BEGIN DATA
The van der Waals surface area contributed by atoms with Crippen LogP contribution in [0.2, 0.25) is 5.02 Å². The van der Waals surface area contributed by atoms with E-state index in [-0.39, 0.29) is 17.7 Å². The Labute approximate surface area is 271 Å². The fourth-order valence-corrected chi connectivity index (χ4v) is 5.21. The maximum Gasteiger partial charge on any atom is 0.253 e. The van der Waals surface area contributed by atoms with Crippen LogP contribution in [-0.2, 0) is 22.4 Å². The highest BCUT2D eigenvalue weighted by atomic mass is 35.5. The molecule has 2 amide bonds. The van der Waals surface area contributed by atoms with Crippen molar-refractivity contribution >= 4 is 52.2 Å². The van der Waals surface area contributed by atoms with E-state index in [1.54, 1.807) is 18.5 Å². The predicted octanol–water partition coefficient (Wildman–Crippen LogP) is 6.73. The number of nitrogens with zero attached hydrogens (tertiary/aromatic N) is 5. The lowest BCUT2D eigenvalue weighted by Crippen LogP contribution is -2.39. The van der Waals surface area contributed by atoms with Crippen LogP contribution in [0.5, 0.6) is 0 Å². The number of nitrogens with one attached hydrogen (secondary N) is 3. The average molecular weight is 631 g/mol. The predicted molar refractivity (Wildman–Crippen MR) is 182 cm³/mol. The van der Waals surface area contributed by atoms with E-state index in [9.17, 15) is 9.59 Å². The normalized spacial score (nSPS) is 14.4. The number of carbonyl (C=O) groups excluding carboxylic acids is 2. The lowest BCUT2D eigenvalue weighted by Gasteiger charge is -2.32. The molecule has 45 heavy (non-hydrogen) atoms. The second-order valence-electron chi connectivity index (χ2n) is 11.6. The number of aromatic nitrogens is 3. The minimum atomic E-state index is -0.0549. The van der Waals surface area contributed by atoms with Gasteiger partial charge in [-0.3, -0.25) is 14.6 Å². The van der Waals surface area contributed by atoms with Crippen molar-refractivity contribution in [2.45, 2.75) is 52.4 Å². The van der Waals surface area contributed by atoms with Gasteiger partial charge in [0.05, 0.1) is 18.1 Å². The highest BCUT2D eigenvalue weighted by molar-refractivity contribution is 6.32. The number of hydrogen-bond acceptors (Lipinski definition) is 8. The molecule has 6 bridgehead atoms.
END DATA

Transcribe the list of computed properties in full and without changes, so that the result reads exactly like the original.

The van der Waals surface area contributed by atoms with Crippen LogP contribution in [0.2, 0.25) is 5.02 Å². The van der Waals surface area contributed by atoms with E-state index in [-0.39, 0.29) is 17.7 Å². The Labute approximate surface area is 271 Å². The fourth-order valence-corrected chi connectivity index (χ4v) is 5.21. The maximum Gasteiger partial charge on any atom is 0.253 e. The van der Waals surface area contributed by atoms with Crippen LogP contribution in [-0.2, 0) is 22.4 Å². The highest BCUT2D eigenvalue weighted by atomic mass is 35.5. The molecule has 2 amide bonds. The van der Waals surface area contributed by atoms with Crippen molar-refractivity contribution >= 4 is 52.2 Å². The van der Waals surface area contributed by atoms with E-state index in [1.54, 1.807) is 18.5 Å². The predicted octanol–water partition coefficient (Wildman–Crippen LogP) is 6.73. The number of nitrogens with zero attached hydrogens (tertiary/aromatic N) is 5. The lowest BCUT2D eigenvalue weighted by Crippen LogP contribution is -2.39. The van der Waals surface area contributed by atoms with Crippen LogP contribution in [0.5, 0.6) is 0 Å². The number of nitrogens with one attached hydrogen (secondary N) is 3. The average molecular weight is 631 g/mol. The predicted molar refractivity (Wildman–Crippen MR) is 182 cm³/mol. The van der Waals surface area contributed by atoms with E-state index in [9.17, 15) is 9.59 Å². The normalized spacial score (nSPS) is 14.4. The number of carbonyl (C=O) groups excluding carboxylic acids is 2. The lowest BCUT2D eigenvalue weighted by Gasteiger charge is -2.32. The molecule has 45 heavy (non-hydrogen) atoms. The second-order valence-electron chi connectivity index (χ2n) is 11.6. The number of aromatic nitrogens is 3. The minimum atomic E-state index is -0.0549. The van der Waals surface area contributed by atoms with Gasteiger partial charge in [-0.3, -0.25) is 14.6 Å². The van der Waals surface area contributed by atoms with Crippen molar-refractivity contribution in [2.45, 2.75) is 52.4 Å². The van der Waals surface area contributed by atoms with Gasteiger partial charge in [0.05, 0.1) is 18.1 Å². The highest BCUT2D eigenvalue weighted by molar-refractivity contribution is 6.32. The number of hydrogen-bond acceptors (Lipinski definition) is 8. The molecule has 6 bridgehead atoms.